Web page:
This page is a translated version of the page Codex and the translation is 24% complete.
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Codex è il sistema di design di Wikimedia. As a system, Codex is made up of several distinct elements which may be used separately or together. These elements include: design tokens, icons, and UI components. Codex is bundled within MediaWiki, and is also available as a series of NPM packages.

The current version of Codex is 1.7.0.

Codex's source code is hosted on Gerrit, and its development is tracked in Phabricator. Read the full changelog.

Basic usage

Codex provides a variety of components which skin, extension, and userscript authors can embed in their own user interfaces: buttons, checkboxes, toggle switches, dialogs, etc. Many of these components can be extensively customized.

A full list of current Codex components (along with documentation and interactive demos) can be found here.

CodexExample MediaWiki extension

The Design System Team maintains the CodexExample MediaWiki extension for demonstration purposes. This extension can be installed (it sets up a dedicated special page called `Special:CodexExample` with live demos) or you can study its source code for inspiration. See the project README page for more information.

Usage with JavaScript

Codex components are built using the Vue.js JavaScript framework. If you are developing a Vue application in MediaWiki, then it's easy to load Codex components from ResourceLoader using require(). You can load all of Codex at once, or just a limited subset of components.

Loading the entire library (recommended for use in userscripts)

"ext.myExtension.foo": {
	"dependencies": [ "@wikimedia/codex" ]
	"packageFiles": [
		"init.js",
		"MyComponent.vue"
	]
}
<!-- MyComponent.vue -->
<template>
    <cdx-button @click="doSomething">Click me!</cdx-button>
</template>

<script>
const { CdxButton } = require( '@wikimedia/codex' );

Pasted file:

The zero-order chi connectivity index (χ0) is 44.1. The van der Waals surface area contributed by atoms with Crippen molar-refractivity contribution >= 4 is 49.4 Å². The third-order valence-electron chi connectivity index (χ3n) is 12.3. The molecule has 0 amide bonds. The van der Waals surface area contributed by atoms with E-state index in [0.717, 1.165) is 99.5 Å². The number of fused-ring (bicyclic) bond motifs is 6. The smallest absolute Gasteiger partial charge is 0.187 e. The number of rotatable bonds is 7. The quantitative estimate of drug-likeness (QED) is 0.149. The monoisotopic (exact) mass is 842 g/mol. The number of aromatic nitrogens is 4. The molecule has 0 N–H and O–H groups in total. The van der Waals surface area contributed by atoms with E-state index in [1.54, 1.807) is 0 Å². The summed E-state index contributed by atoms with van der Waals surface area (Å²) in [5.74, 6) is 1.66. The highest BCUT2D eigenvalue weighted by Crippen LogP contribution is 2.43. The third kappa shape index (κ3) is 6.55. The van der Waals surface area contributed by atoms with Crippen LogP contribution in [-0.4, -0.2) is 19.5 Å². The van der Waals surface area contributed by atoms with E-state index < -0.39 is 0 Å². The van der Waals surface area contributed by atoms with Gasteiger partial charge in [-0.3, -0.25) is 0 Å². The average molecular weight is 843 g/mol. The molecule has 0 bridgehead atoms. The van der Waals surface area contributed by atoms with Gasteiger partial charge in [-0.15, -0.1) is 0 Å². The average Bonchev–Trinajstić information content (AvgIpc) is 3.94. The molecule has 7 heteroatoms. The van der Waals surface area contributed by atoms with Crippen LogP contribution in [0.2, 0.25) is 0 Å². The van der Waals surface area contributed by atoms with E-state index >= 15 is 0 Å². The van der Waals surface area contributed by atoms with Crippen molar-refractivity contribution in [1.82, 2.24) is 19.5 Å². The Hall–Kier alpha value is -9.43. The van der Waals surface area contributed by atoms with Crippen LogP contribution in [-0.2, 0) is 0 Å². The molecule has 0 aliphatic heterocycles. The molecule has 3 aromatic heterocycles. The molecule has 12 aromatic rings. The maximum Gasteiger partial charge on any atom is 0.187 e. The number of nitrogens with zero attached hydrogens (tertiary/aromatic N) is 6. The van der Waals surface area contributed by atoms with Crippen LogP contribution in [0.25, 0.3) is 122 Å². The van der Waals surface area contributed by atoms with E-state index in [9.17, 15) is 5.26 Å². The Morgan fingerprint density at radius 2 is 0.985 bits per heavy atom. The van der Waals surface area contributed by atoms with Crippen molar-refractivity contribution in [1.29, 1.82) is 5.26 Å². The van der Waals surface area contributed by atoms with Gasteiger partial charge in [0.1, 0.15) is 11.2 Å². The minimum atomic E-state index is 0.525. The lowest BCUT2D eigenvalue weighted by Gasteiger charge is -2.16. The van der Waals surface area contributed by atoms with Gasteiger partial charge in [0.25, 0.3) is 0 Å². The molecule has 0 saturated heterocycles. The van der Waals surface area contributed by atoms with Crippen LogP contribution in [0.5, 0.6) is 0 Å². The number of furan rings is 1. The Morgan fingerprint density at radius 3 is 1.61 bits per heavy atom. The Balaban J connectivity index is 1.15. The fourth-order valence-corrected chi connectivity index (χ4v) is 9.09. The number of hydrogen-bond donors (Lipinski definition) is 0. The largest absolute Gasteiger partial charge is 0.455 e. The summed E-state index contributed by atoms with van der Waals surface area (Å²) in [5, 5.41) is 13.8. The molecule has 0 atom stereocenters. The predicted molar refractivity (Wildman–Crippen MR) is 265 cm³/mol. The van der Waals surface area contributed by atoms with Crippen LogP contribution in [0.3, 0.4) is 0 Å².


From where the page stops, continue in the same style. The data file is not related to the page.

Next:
module.exports = exports = {
    name: "MyComponent",
    components: {
        CdxButton
    },
    methods: {
        doSomething() {
            //...
        }
    }
}
</script>
Loading a subset of Codex components (recommended for skins and extensions)

To only load a limited set of components, you can declare your dependencies in the following way below:

"ext.myExtension.foo": {
    "class": "MediaWiki\\ResourceLoader\\CodexModule",
	"packageFiles": [
		"init.js",
		"MyComponent.vue"
	],
    "codexComponents": [
        "CdxButton",
        "CdxCard",
        "CdxDialog"
    ]
}

This will generate a virtual file, codex.js, in your resources directory with the exports you need. You can then require the components you requested from that virtual file:

// In resources/ext.myExtension.foo/MyComponent.vue
const { CdxButton, CdxTextInput } = require( '../codex.js' );

See the CodexExample repository for more in-depth example of how to use Codex in a MediaWiki extension.

Usage without JavaScript (CSS-only Codex components)

Many Codex components also support "css-only" usage. These components should appear visually identical to their JS-enabled counterparts, but they will offer more limited behavior.

Loading component styles

You can load the styles of a limited subset of Codex CSS components in the same way as you would for JS components, above. If you only need the styles, you can add the "codexStyleOnly": "true" option when you define your module.

"ext.myExtension.foo": {
	"class": "MediaWiki\\ResourceLoader\\CodexModule",
	"styles": "ext.myExtension.foo/styles.less",
	"codexStyleOnly": "true",
		"codexComponents": [
			"CdxButton",
			"CdxCard",
			"CdxCheckbox",
			"CdxProgressBar"
	]
}
Providing component markup

To use CSS-only Codex components, just ensure that the appropriate styles are loaded and then add the necessary markup to your page. For now, you'll have to do this by hand. You can find example markup in the "CSS-only usage" section on a component's documentation page (here is the markup for the Button component).

<div>
  <button class="cdx-button cdx-button--action-default">Default button</button>
</div>

<div>
  <button class="cdx-button cdx-button--action-progressive">
    Progressive button
  </button>
</div>

<div>
  <button class="cdx-button cdx-button--action-destructive">
    Destructive button
  </button>
</div>

Advanced usage

Using a limited subset of components

The @wikimedia/codex ResourceLoader module provides the entire Codex library – all components, styles, etc. If you are developing a skin or an extension and you care about performance, you should consider using Codex's code-splitting feature. ResourceLoader allows you to specify a list of Codex components and load only the JS/CSS for those components plus their dependencies.

To use this feature, define a custom ResourceLoader module (this is typically done in skin.json or extension.json) and specify a list of codexComponents:

"ext.myExtension.blockform": {